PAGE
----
Blog

Users exposed in May malvertising campaign

Posted on June 16, 2014 - 12:12 by ccondon

StopBadware's landing pages saw a big spike in traffic last month between May 30 and 31. We found that popular French torrent site t411[.]me was the main (though not only) culprit, and that the site had wound up on Google’s blacklist as the result of a malvertising attack.

Our overall traffic skyrockets whenever a popular site or group of sites is blacklisted. One of the first things we look at, however, is how many people are finding their way to our Firefox landing page—in other words, how many people are ignoring malware warnings, visiting the blacklisted site, and going the extra mile to report to us (and Mozilla) that the site they’re visiting is not, in fact, “a badware site.”

How many users visited the site over warnings and exposed themselves to malvertising? Over 37,000 between May 29 and June 1.

A little digging turned up research done by top-notch French security researcher malekal, who frequently documents malvertising campaigns as they make their way around the Web. It turns out this campaign was pushing fake Java and Flash updates—a particularly effective strategy on sites users are visiting to access online media. We know from experience that users tend to be more likely to click through warnings in order to access media streams or downloads.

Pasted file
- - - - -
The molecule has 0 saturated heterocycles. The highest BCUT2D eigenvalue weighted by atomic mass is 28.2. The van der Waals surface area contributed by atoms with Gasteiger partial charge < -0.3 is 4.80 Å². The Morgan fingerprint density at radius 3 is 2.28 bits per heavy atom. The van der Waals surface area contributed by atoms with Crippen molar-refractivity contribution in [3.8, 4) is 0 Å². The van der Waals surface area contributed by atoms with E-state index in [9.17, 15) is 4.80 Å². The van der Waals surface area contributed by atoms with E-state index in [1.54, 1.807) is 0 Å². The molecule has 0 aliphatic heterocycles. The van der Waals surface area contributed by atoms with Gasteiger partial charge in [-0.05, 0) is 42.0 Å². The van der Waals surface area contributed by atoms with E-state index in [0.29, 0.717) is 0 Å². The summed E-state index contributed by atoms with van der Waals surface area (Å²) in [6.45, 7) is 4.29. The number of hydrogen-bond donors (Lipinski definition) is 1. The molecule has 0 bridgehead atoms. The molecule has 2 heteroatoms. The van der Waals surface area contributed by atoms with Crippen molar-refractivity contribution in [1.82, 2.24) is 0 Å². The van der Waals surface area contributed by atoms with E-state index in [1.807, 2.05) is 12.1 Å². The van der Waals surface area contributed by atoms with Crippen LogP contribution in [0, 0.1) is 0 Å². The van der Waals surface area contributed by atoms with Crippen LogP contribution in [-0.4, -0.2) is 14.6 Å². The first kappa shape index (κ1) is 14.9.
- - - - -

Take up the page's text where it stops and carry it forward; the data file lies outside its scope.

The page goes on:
Malicious advertising is one of the trickiest problems the security industry faces. We don’t know what the successful infection rate was for this campaign, but even a small fraction of the 37,000 users we know were exposed is an unacceptably high success rate for malware distributors.

Add new comment

Filtered HTML

  • Web page addresses and e-mail addresses turn into links automatically.
  • Allowed HTML tags: <a> <em> <strong> <cite> <blockquote> <code> <ul> <ol> <li> <dl> <dt> <dd>
  • Lines and paragraphs break automatically.

Plain text

  • No HTML tags allowed.
  • Web page addresses and e-mail addresses turn into links automatically.
  • Lines and paragraphs break automatically.